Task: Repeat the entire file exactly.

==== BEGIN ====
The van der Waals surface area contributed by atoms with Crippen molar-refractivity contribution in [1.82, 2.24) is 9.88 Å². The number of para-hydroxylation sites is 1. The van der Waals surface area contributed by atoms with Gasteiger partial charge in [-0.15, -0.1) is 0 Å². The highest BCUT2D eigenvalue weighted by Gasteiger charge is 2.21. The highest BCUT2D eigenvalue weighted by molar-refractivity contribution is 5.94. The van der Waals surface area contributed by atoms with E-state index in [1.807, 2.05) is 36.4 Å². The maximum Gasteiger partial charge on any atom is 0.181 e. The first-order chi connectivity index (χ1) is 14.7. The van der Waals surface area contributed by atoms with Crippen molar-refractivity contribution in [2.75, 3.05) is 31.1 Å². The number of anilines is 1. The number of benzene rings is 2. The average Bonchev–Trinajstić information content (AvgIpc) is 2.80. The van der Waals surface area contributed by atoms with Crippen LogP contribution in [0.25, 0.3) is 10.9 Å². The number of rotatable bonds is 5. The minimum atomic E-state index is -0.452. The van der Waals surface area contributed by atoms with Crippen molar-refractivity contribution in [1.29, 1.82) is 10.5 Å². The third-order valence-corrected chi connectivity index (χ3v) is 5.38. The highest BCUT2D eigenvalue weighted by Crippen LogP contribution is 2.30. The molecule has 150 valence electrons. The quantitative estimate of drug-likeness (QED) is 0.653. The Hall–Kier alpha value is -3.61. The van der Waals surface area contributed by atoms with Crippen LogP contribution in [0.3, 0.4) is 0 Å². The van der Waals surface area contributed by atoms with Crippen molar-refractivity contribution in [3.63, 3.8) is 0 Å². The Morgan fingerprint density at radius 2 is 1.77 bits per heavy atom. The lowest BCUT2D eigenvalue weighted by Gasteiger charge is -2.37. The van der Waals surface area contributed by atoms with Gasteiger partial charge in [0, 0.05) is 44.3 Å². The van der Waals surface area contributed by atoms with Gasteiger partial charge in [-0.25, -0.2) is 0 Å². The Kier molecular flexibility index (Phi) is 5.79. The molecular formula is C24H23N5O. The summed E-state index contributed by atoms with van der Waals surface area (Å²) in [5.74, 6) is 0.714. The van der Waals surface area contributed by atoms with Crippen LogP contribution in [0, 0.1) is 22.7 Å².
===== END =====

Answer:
The van der Waals surface area contributed by atoms with Crippen molar-refractivity contribution in [1.82, 2.24) is 9.88 Å². The number of para-hydroxylation sites is 1. The van der Waals surface area contributed by atoms with Gasteiger partial charge in [-0.15, -0.1) is 0 Å². The highest BCUT2D eigenvalue weighted by Gasteiger charge is 2.21. The highest BCUT2D eigenvalue weighted by molar-refractivity contribution is 5.94. The van der Waals surface area contributed by atoms with E-state index in [1.807, 2.05) is 36.4 Å². The maximum Gasteiger partial charge on any atom is 0.181 e. The first-order chi connectivity index (χ1) is 14.7. The van der Waals surface area contributed by atoms with Crippen molar-refractivity contribution in [2.75, 3.05) is 31.1 Å². The number of anilines is 1. The number of benzene rings is 2. The average Bonchev–Trinajstić information content (AvgIpc) is 2.80. The van der Waals surface area contributed by atoms with Crippen LogP contribution in [0.25, 0.3) is 10.9 Å². The number of rotatable bonds is 5. The minimum atomic E-state index is -0.452. The van der Waals surface area contributed by atoms with Crippen molar-refractivity contribution in [1.29, 1.82) is 10.5 Å². The third-order valence-corrected chi connectivity index (χ3v) is 5.38. The highest BCUT2D eigenvalue weighted by Crippen LogP contribution is 2.30. The molecule has 150 valence electrons. The quantitative estimate of drug-likeness (QED) is 0.653. The Hall–Kier alpha value is -3.61. The van der Waals surface area contributed by atoms with Crippen LogP contribution in [0.3, 0.4) is 0 Å². The van der Waals surface area contributed by atoms with Crippen molar-refractivity contribution in [3.63, 3.8) is 0 Å². The Morgan fingerprint density at radius 2 is 1.77 bits per heavy atom. The lowest BCUT2D eigenvalue weighted by Gasteiger charge is -2.37. The van der Waals surface area contributed by atoms with Gasteiger partial charge in [0, 0.05) is 44.3 Å². The van der Waals surface area contributed by atoms with Gasteiger partial charge in [-0.25, -0.2) is 0 Å². The Kier molecular flexibility index (Phi) is 5.79. The molecular formula is C24H23N5O. The summed E-state index contributed by atoms with van der Waals surface area (Å²) in [5.74, 6) is 0.714. The van der Waals surface area contributed by atoms with Crippen LogP contribution in [0, 0.1) is 22.7 Å².